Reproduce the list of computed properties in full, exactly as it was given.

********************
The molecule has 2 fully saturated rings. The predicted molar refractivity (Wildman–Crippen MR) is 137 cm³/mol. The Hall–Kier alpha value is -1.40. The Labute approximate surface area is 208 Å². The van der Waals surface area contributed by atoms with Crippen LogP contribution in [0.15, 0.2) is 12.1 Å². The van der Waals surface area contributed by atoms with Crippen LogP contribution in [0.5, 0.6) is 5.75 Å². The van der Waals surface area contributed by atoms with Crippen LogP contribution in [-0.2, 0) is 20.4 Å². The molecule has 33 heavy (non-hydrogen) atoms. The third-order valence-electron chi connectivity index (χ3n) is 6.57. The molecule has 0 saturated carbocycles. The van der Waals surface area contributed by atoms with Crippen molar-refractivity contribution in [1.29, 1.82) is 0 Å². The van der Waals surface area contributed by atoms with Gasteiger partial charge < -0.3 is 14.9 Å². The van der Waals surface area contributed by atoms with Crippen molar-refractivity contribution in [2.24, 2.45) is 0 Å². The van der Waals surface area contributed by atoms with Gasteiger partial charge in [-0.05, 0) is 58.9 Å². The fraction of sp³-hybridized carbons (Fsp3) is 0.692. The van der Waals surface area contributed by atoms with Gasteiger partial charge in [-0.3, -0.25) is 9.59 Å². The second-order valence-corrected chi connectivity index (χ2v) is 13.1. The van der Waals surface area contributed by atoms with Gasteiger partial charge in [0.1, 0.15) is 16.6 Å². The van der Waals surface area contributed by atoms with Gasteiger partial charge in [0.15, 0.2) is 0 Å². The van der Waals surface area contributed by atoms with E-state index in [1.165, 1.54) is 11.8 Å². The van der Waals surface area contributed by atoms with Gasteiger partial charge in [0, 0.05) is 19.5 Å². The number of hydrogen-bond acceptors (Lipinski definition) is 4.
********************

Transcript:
The molecule has 2 fully saturated rings. The predicted molar refractivity (Wildman–Crippen MR) is 137 cm³/mol. The Hall–Kier alpha value is -1.40. The Labute approximate surface area is 208 Å². The van der Waals surface area contributed by atoms with Crippen LogP contribution in [0.15, 0.2) is 12.1 Å². The van der Waals surface area contributed by atoms with Crippen LogP contribution in [0.5, 0.6) is 5.75 Å². The van der Waals surface area contributed by atoms with Crippen LogP contribution in [-0.2, 0) is 20.4 Å². The molecule has 33 heavy (non-hydrogen) atoms. The third-order valence-electron chi connectivity index (χ3n) is 6.57. The molecule has 0 saturated carbocycles. The van der Waals surface area contributed by atoms with Crippen molar-refractivity contribution in [1.29, 1.82) is 0 Å². The van der Waals surface area contributed by atoms with Gasteiger partial charge < -0.3 is 14.9 Å². The van der Waals surface area contributed by atoms with Crippen molar-refractivity contribution in [2.24, 2.45) is 0 Å². The van der Waals surface area contributed by atoms with Gasteiger partial charge in [-0.05, 0) is 58.9 Å². The fraction of sp³-hybridized carbons (Fsp3) is 0.692. The van der Waals surface area contributed by atoms with Gasteiger partial charge in [-0.3, -0.25) is 9.59 Å². The second-order valence-corrected chi connectivity index (χ2v) is 13.1. The van der Waals surface area contributed by atoms with Gasteiger partial charge in [0.1, 0.15) is 16.6 Å². The van der Waals surface area contributed by atoms with Gasteiger partial charge in [0.15, 0.2) is 0 Å². The van der Waals surface area contributed by atoms with E-state index in [1.165, 1.54) is 11.8 Å². The van der Waals surface area contributed by atoms with Gasteiger partial charge in [0, 0.05) is 19.5 Å². The number of hydrogen-bond acceptors (Lipinski definition) is 4.